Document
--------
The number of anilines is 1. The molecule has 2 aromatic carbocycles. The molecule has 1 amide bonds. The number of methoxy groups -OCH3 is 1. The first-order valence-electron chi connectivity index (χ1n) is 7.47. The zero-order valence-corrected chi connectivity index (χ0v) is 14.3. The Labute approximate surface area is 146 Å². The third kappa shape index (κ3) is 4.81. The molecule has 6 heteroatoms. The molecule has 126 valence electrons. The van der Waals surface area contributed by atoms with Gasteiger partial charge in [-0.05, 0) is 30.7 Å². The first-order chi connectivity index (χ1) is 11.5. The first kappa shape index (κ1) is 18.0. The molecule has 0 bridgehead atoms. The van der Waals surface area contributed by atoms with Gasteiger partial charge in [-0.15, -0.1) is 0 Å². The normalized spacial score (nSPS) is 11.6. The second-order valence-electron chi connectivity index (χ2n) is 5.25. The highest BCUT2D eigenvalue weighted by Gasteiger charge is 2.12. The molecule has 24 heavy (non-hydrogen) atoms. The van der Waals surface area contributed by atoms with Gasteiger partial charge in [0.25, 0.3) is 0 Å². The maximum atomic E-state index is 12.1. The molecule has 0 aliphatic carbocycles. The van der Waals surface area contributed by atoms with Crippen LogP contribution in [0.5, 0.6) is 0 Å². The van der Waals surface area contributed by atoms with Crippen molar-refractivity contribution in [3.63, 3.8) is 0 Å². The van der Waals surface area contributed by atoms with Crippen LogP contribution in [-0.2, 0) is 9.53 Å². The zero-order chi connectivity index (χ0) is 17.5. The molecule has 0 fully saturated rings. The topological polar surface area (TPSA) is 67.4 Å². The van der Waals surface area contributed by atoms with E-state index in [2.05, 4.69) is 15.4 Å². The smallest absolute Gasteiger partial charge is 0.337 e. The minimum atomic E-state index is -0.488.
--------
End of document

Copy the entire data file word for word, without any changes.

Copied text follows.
The number of anilines is 1. The molecule has 2 aromatic carbocycles. The molecule has 1 amide bonds. The number of methoxy groups -OCH3 is 1. The first-order valence-electron chi connectivity index (χ1n) is 7.47. The zero-order valence-corrected chi connectivity index (χ0v) is 14.3. The Labute approximate surface area is 146 Å². The third kappa shape index (κ3) is 4.81. The molecule has 6 heteroatoms. The molecule has 126 valence electrons. The van der Waals surface area contributed by atoms with Gasteiger partial charge in [-0.05, 0) is 30.7 Å². The first-order chi connectivity index (χ1) is 11.5. The first kappa shape index (κ1) is 18.0. The molecule has 0 bridgehead atoms. The van der Waals surface area contributed by atoms with Gasteiger partial charge in [-0.15, -0.1) is 0 Å². The normalized spacial score (nSPS) is 11.6. The second-order valence-electron chi connectivity index (χ2n) is 5.25. The highest BCUT2D eigenvalue weighted by Gasteiger charge is 2.12. The molecule has 24 heavy (non-hydrogen) atoms. The van der Waals surface area contributed by atoms with Gasteiger partial charge in [0.25, 0.3) is 0 Å². The maximum atomic E-state index is 12.1. The molecule has 0 aliphatic carbocycles. The van der Waals surface area contributed by atoms with Crippen LogP contribution in [0.5, 0.6) is 0 Å². The van der Waals surface area contributed by atoms with Crippen molar-refractivity contribution in [3.63, 3.8) is 0 Å². The van der Waals surface area contributed by atoms with Crippen LogP contribution in [-0.2, 0) is 9.53 Å². The zero-order chi connectivity index (χ0) is 17.5. The molecule has 0 fully saturated rings. The topological polar surface area (TPSA) is 67.4 Å². The van der Waals surface area contributed by atoms with E-state index in [2.05, 4.69) is 15.4 Å². The smallest absolute Gasteiger partial charge is 0.337 e. The minimum atomic E-state index is -0.488.